Biologists with the Virginia Department of Game and Inland Fisheries and Virginia Tech University are studying muskellunge in the New River, according to the Roanoke Times. The investigation is focusing on the diet and distribution of the fish.
In order to get muskies out of the river for study, scientists are using electrofishing techniques and nets. Once they pull them out of the river, the fish are weighed and measured before undergoing stomach-content analysis.
Fishermen on the river have complained about the populations of muskies, saying that they prey on smallmouth bass they are trying to catch. For that reason and others, scientists are hopeful that their study can answer questions about the effects the muskies are having on the New River’s food chain.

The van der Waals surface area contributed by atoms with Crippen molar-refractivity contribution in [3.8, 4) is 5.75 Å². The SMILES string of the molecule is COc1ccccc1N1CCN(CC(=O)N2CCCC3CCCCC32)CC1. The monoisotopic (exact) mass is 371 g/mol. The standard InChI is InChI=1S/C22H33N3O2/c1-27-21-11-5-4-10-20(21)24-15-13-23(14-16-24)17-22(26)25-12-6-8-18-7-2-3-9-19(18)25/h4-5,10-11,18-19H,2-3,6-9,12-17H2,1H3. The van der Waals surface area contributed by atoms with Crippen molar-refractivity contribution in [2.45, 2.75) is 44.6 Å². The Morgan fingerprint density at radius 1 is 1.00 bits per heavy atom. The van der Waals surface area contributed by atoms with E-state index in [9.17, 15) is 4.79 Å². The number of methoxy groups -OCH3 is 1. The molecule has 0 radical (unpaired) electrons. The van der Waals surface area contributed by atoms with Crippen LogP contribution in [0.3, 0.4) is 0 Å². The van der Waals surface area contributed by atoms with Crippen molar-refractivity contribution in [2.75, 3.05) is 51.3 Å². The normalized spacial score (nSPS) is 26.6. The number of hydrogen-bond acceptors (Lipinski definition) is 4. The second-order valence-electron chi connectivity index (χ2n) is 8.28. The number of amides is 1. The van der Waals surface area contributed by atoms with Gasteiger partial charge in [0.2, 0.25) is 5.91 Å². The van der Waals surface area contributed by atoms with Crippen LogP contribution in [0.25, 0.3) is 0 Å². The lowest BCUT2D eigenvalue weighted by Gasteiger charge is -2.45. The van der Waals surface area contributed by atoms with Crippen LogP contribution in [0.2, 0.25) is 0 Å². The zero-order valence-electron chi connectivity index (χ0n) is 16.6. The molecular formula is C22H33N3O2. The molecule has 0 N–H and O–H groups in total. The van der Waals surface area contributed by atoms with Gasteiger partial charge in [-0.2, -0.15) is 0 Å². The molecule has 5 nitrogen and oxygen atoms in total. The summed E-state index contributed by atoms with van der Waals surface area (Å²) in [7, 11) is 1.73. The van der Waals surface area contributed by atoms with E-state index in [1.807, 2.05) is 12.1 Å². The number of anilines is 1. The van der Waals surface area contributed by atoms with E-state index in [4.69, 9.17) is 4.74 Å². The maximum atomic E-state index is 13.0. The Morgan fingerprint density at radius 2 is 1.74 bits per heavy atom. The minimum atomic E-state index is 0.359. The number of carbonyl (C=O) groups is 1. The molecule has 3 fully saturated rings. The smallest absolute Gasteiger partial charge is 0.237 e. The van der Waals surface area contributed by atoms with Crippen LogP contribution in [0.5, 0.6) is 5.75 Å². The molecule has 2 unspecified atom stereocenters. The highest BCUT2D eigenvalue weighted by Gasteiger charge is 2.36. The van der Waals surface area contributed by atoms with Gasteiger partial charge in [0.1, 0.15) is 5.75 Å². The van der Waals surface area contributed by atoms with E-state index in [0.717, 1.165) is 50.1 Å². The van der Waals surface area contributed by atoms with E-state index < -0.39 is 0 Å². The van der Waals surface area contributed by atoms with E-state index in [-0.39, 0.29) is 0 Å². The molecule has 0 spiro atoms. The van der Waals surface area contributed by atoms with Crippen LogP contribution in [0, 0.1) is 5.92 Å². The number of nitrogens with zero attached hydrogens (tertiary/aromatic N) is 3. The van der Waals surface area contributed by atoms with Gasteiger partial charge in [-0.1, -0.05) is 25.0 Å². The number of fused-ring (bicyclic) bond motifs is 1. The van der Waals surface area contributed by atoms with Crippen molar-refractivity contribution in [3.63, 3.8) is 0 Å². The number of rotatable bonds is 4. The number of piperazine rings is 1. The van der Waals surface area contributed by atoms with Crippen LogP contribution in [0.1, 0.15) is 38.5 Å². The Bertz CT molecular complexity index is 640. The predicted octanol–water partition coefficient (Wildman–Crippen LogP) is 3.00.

So far, the researchers are unsure that muskies are hurting smallmouth bass populations. “It does not look like the muskie are negatively impacting any of the other species in the river,” said Joe Williams, a biologist with Virginia DGIF, to the Roanoke Times. But there has been a rise in guided fishing trips focusing on muskies in recent years and some think that alone is proof that they may be gaining more dominance in the ecosystem after all.